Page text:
Feeds

O2 trial could see a picocell in every home

Evening Standard:O2 wants to microwave our kids

Eight steps to building an HP BladeSystem

O2 is to trial picocell technology which, in theory, could see every Be customer doubling up as a VoIP access point from the comfort of their own home.

The concept is pretty simple: a tiny cell site is placed in the customer’s home, similar in size to a Wi-Fi access point, which allows nearby GSM handsets to connect and then routes their phone calls over the broadband connection. Some form of restitution for the customer would be provided, perhaps a cut of call cost or credit on their account, but the details are a long way from being settled.

The model has been proposed from time to time using Wi-Fi for the wireless connection, but enabling normal GSM handsets to use the connections will make a lot more sense and O2 reckon they can get the hardware costs down to below 70 quid.

Picocells are tiny GSM transceivers which are normally used to provide coverage in buildings such as shopping centres, and other blank spots in the network. They operate on very low power; to reduce interference with the main transmitter network.

What has send the Evening Standard into it’s tizzy is the old chestnut of the health implications: the fact that it isn’t possible to prove that mobile phones don’t give you cancer obviously means that they do, and while our bodies are awash with radio signals the thought of adding any more – and in our own homes - has brought out the traditional Campaigners Against Stuff with their warnings of dire trouble ahead.

Quite how O2 will guarantee quality of service, share the revenue or ensure seamless cell handover from VoIP to circuit-switched connections all remain to be resolved: which is what the trials are for.®

Securing Web Applications Made Simple and Scalable

More from The Register

next story
Auntie remains MYSTIFIED by that weekend BBC iPlayer and website outage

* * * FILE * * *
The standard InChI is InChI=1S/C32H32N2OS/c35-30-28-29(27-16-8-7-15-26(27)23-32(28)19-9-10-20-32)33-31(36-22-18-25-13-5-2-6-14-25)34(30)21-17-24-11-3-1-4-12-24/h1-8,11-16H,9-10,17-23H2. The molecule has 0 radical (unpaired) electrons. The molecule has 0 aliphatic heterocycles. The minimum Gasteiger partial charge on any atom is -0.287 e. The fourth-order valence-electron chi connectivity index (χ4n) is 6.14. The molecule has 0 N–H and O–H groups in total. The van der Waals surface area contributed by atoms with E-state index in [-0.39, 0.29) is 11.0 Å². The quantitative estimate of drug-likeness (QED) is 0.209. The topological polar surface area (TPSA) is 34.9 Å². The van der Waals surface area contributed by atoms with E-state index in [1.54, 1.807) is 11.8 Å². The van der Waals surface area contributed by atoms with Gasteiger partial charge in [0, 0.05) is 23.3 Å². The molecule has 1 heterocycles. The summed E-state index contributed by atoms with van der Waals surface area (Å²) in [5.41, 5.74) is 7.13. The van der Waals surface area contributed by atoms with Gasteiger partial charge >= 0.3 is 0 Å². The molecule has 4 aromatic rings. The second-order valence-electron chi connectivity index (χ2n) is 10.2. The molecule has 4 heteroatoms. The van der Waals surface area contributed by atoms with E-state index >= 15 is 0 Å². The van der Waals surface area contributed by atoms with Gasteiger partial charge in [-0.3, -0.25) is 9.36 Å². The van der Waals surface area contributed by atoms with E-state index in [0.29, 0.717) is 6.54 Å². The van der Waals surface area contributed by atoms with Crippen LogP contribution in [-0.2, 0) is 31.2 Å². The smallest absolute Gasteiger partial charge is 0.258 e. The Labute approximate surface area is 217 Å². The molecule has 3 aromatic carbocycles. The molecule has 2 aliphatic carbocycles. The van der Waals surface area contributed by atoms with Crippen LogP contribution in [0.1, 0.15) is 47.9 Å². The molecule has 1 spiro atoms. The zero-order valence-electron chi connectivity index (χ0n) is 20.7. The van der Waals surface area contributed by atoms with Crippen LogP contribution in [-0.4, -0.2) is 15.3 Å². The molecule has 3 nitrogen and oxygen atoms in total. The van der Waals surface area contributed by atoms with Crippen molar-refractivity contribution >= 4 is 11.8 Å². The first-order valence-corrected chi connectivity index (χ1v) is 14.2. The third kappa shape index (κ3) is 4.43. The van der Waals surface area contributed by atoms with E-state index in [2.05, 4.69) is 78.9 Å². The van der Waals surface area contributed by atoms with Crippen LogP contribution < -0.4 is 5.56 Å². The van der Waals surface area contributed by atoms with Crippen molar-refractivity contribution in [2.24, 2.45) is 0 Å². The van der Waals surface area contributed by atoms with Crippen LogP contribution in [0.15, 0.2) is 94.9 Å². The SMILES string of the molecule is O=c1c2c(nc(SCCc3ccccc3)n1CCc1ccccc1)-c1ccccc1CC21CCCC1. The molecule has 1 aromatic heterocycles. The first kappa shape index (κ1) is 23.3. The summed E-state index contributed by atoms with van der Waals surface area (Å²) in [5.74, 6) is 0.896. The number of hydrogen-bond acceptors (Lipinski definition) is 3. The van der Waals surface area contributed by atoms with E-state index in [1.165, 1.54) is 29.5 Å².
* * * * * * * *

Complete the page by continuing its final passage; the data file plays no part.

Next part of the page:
Still doing 'forensics' on the caching layer – Beeb digi wonk
Apple orders huge MOUNTAIN of 80 MILLION 'Air' iPhone 6s
Bigger, harder trouser bulges foretold for fanbois
Bring back error correction, say Danish 'net boffins
We don't need no steenkin' TCP/IP retransmission and the congestion it causes
GoTenna: How does this 'magic' work?
An ideal product if you believe the Earth is flat
Samsung Z Tizen OS mobe is post-phoned – this time for good?
Russian launch for Sammy's non-droid knocked back
Telstra to KILL 2G network by end of 2016
GSM now stands for Grave-Seeking-Mobile network
Seeking LTE expert to insert small cells into BT customers' places
Is this the first step to a FON-a-like 4G network?
Yorkshire cops fail to grasp principle behind BT Fon Wi-Fi network
'Prevent people that are passing by to hook up to your network', pleads plod
prev story

Whitepapers

Designing a Defense for Mobile Applications
Learn about the various considerations for defending mobile applications - from the application architecture itself to the myriad testing technologies.
Implementing global e-invoicing with guaranteed legal certainty
Explaining the role local tax compliance plays in successful supply chain management and e-business and how leading global brands are addressing this.
Top 8 considerations to enable and simplify mobility
In this whitepaper learn how to successfully add mobile capabilities simply and cost effectively.
Seven Steps to Software Security
Seven practical steps you can begin to take today to secure your applications and prevent the damages a successful cyber-attack can cause.
Boost IT visibility and business value
How building a great service catalog relieves pressure points and demonstrates the value of IT service management.